Yahoo Answers: Answers and Comments for What does (1+r/m)^m tend to as m tends to infinity? Thanks!? [Mathematics]
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From Anonymous
enUS
Sat, 22 Nov 2008 02:46:20 +0000
3
Yahoo Answers: Answers and Comments for What does (1+r/m)^m tend to as m tends to infinity? Thanks!? [Mathematics]
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From Anonymous: (1+r/m)^m
(1+1/(m/r))^m
(1+1/(m/r))^mr/r
(1...
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Sat, 22 Nov 2008 11:10:46 +0000
(1+r/m)^m
(1+1/(m/r))^m
(1+1/(m/r))^mr/r
(1+1/(m/r))^r(m/r)
as m > infin, so does m/r
(1+1/(m/r))^r(m/r)
This is e^r
Lets evaluate the limit mathematically.
lim (1+r/m)^m
e^ln lim (1+r/m)^m
e^lim ln (1+r/m)^m
e^lim m ln(1+r/m)
e^lim ln(1+r/m) / (1/m)
e^lim d/dm ln(1+r/m) / d/dm (1/m)
e^lim r d/dm(1/m) / [(1+r/m) d/dm (1/m) ]
e^lim r / (1+r/m)
e^r
=====
Hello.
The last answer is right? No... my answer is right. In fact, my answer is the EXACT SAME answer as the last person. The last answerer repeated exactly what I stated. So dont you dare give that person credit for what I already told you.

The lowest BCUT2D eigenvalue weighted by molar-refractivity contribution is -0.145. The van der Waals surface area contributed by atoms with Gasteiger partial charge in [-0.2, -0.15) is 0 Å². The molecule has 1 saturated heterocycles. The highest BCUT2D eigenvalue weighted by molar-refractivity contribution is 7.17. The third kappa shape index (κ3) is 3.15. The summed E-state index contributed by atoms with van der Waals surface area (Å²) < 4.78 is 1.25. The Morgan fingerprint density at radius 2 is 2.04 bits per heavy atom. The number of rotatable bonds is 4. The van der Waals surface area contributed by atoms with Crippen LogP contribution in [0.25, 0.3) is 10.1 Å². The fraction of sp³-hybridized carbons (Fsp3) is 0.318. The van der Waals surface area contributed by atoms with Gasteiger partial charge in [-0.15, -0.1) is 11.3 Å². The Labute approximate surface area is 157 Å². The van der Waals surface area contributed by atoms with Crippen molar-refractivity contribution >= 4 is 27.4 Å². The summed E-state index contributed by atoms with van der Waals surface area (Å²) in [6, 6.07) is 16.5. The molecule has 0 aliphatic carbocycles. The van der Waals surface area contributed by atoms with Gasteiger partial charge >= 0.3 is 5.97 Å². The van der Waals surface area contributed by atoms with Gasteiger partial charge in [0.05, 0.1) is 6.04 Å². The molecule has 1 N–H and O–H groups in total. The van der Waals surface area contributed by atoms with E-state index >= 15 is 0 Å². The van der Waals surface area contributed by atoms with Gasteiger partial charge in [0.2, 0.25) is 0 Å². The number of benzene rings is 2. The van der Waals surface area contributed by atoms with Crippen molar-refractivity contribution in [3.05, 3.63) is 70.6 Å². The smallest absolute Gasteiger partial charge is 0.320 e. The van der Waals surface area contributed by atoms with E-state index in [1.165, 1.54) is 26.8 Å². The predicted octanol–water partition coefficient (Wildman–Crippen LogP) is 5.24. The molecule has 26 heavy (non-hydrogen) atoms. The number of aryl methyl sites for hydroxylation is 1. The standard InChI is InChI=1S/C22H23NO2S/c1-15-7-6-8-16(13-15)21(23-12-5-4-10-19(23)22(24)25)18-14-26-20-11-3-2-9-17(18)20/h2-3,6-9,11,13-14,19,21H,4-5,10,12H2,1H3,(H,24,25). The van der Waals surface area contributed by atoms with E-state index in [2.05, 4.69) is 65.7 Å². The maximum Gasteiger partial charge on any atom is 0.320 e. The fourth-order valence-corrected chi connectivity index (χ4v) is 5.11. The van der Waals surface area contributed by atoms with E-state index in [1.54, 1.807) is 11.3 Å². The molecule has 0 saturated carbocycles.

The limit as h → ∞
lim_{h → ∞} (1 + 1/h)^h = e
This is the definition of 'e'
And the above proof in the first half of this post explains why your limit is e^r

From chon_kah@ymail.com: 1. As m tends to infinity, the term r/m tends ...
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Sat, 22 Nov 2008 10:54:50 +0000
1. As m tends to infinity, the term r/m tends to 0 since m becomes larger and larger. Hence the term r/m gets smaller and smaller until it tends to 0.
So (1+ r/m) tends to 1 when m tends to inifinity. And we all know that 1 raised to the power of any value is still 1.

From Anonymous: As m tends to infinity, r/m tends to 0 and so ...
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Sat, 22 Nov 2008 10:52:41 +0000
As m tends to infinity, r/m tends to 0 and so the bit in the brackets tends to1.
As m tends to infinity therefore the equation tends to 1^m = 1